Picking up five years after the action in Running with the Demon, A Knight of the Word takes off at a fast pace and keeps going. If you could skip the first book of the Word & Void trilogy I would recommend it. This one was a huge step forward and I think the 80 fewer pages in this book were all description from the first book, making this one better. I mean you should read both, but know if you make it through the first one, you’ve got this great one to look forward to!
I wasn’t sure how I would like this book with the five years between the two stories and taking the action away from Nest and putting it solely on John Ross. Brooks didn’t let me down though, the story moved quickly to include Nest. It was a bit sad hearing about everything that happened since the end of Running with the Demon, but it was great to be back in the world again so quickly.
After re-reading Fun Home for book group I dove right into the follow-up Are You My Mother? As much as I enjoyed it and ultimately identified with it, it didn’t live up to the magical experience of Fun Home. It’s hard to say whether this lack of magic was a result of the intense navel gazing or the less compelling surface emotional story. To be honest it could be the daughter identifying with mother as this is an experience/story that I will never experience in the same way.
This being said, the story was still eloquently and humorously told! The graphics were just as poignant and detailed as those in the original. I enjoyed the complete color shift from the green-gray to the red, especially when Bechdel revisited scenes from her earlier work and the emphasis changed slightly. The book list in Are You My Mother? wasn’t quite as long as Fun Home but it was still pretty impressive at 38 separate works listed.
I’m not sure where to put this one. It agitated me from the beginning because of its portrayal of fundraising professionals (more on that later), but Messina’s interpretation of Austen’s wit may or may not have made up for that (I’m still trying to determine that for sure).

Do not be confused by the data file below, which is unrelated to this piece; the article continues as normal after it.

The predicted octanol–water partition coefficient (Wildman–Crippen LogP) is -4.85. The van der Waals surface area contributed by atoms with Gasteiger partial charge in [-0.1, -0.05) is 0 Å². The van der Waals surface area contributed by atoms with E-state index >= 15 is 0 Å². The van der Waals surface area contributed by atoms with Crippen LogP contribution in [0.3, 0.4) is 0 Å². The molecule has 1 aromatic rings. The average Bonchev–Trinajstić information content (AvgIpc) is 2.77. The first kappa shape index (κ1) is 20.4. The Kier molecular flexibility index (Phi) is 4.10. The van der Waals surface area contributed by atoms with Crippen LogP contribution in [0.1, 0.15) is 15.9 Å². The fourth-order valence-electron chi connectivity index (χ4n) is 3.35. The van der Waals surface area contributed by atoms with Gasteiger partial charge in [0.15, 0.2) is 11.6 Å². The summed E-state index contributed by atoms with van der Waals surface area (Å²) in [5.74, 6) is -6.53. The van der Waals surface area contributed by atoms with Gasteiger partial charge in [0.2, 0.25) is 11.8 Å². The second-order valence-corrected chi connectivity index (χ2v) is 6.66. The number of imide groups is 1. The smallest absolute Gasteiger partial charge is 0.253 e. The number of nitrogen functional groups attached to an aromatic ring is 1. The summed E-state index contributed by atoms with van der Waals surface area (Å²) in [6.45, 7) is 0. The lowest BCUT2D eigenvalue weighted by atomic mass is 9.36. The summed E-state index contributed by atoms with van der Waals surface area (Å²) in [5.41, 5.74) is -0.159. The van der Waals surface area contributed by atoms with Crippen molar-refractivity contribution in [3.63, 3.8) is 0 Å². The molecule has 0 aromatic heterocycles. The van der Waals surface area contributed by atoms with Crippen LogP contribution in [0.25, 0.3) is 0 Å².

We all know I love some Jane Austen fan-fiction and I just got a new Wuthering Heights fan-fiction novel so when the publicist* for the novel reached out to me with a copy** of this novel mentioning the upcoming Curtis Sittenfeld adaptation, Eligible, for The Austen Project, I knew I had to say yes. I’m still not sure about the cover because it’s just a bit too disjointed for me, but you know what they say about not judging a book by its cover right?
This novel was such a fun quick read that I’m so glad I took a chance and said yes to the publisher when they reached out to me with a copy.* It didn’t hurt that they suggested I read this piece in the New York Times first and I laughed out loud multiple times (the animation is an added bonus!).
I had very little knowledge or expectations going into Ally Hughes Has Sex Sometimes other than thinking it was a quirky title and it was a debut novel. I didn’t even know it was set in Providence, Rhode Island until I started reading and did a double-take when they started naming locations around Brown University that I’ve been to. So obviously it got bonus points for that too! We all know I’m a sucker for books set in locations I have fond memories of.